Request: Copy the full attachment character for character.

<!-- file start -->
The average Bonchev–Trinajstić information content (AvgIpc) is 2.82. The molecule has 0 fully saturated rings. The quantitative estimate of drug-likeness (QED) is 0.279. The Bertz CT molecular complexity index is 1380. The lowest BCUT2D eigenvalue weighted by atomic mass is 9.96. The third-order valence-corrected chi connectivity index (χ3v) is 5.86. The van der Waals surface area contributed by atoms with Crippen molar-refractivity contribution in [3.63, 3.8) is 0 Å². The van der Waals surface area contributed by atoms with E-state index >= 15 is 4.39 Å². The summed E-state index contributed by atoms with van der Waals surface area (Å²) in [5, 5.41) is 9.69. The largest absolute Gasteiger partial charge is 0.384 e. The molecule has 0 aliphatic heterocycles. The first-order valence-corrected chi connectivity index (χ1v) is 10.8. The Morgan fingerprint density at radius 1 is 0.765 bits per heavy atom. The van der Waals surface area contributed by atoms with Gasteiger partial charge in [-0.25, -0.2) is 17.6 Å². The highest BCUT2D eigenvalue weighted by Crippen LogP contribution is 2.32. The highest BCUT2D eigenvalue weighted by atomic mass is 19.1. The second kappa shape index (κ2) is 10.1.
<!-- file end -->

The average Bonchev–Trinajstić information content (AvgIpc) is 2.82. The molecule has 0 fully saturated rings. The quantitative estimate of drug-likeness (QED) is 0.279. The Bertz CT molecular complexity index is 1380. The lowest BCUT2D eigenvalue weighted by atomic mass is 9.96. The third-order valence-corrected chi connectivity index (χ3v) is 5.86. The van der Waals surface area contributed by atoms with Crippen molar-refractivity contribution in [3.63, 3.8) is 0 Å². The van der Waals surface area contributed by atoms with E-state index >= 15 is 4.39 Å². The summed E-state index contributed by atoms with van der Waals surface area (Å²) in [5, 5.41) is 9.69. The largest absolute Gasteiger partial charge is 0.384 e. The molecule has 0 aliphatic heterocycles. The first-order valence-corrected chi connectivity index (χ1v) is 10.8. The Morgan fingerprint density at radius 1 is 0.765 bits per heavy atom. The van der Waals surface area contributed by atoms with Gasteiger partial charge in [-0.25, -0.2) is 17.6 Å². The highest BCUT2D eigenvalue weighted by Crippen LogP contribution is 2.32. The highest BCUT2D eigenvalue weighted by atomic mass is 19.1. The second kappa shape index (κ2) is 10.1.